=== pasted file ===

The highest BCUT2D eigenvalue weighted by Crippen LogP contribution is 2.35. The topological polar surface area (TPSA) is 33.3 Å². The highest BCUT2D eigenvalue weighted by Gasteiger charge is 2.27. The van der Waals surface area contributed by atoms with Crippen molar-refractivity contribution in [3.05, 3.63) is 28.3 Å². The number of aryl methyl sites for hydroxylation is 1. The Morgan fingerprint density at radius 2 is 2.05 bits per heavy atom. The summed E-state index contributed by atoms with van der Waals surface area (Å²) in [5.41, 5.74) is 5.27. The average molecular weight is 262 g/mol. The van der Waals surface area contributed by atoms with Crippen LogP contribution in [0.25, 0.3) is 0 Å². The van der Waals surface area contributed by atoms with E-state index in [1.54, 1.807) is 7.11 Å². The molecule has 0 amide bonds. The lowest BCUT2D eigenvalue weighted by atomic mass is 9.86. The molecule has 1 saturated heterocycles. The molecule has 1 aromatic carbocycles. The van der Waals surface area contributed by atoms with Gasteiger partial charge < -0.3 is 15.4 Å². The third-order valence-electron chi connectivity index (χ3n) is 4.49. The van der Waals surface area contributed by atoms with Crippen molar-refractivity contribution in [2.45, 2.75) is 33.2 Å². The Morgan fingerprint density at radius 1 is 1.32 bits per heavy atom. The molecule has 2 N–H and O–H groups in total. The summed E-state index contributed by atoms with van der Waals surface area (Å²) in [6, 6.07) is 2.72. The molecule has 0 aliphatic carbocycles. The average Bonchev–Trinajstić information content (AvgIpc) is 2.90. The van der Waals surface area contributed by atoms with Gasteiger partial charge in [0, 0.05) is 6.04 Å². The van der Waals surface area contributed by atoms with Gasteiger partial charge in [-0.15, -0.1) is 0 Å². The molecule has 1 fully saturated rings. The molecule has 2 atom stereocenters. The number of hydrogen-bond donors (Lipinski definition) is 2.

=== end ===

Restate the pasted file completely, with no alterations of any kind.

The highest BCUT2D eigenvalue weighted by Crippen LogP contribution is 2.35. The topological polar surface area (TPSA) is 33.3 Å². The highest BCUT2D eigenvalue weighted by Gasteiger charge is 2.27. The van der Waals surface area contributed by atoms with Crippen molar-refractivity contribution in [3.05, 3.63) is 28.3 Å². The number of aryl methyl sites for hydroxylation is 1. The Morgan fingerprint density at radius 2 is 2.05 bits per heavy atom. The summed E-state index contributed by atoms with van der Waals surface area (Å²) in [5.41, 5.74) is 5.27. The average molecular weight is 262 g/mol. The van der Waals surface area contributed by atoms with Crippen LogP contribution in [0.25, 0.3) is 0 Å². The van der Waals surface area contributed by atoms with E-state index in [1.54, 1.807) is 7.11 Å². The molecule has 0 amide bonds. The lowest BCUT2D eigenvalue weighted by atomic mass is 9.86. The molecule has 1 saturated heterocycles. The molecule has 1 aromatic carbocycles. The van der Waals surface area contributed by atoms with Gasteiger partial charge < -0.3 is 15.4 Å². The third-order valence-electron chi connectivity index (χ3n) is 4.49. The van der Waals surface area contributed by atoms with Crippen molar-refractivity contribution in [2.45, 2.75) is 33.2 Å². The Morgan fingerprint density at radius 1 is 1.32 bits per heavy atom. The molecule has 2 N–H and O–H groups in total. The summed E-state index contributed by atoms with van der Waals surface area (Å²) in [6, 6.07) is 2.72. The molecule has 0 aliphatic carbocycles. The average Bonchev–Trinajstić information content (AvgIpc) is 2.90. The van der Waals surface area contributed by atoms with Gasteiger partial charge in [0, 0.05) is 6.04 Å². The van der Waals surface area contributed by atoms with Gasteiger partial charge in [-0.15, -0.1) is 0 Å². The molecule has 1 fully saturated rings. The molecule has 2 atom stereocenters. The number of hydrogen-bond donors (Lipinski definition) is 2.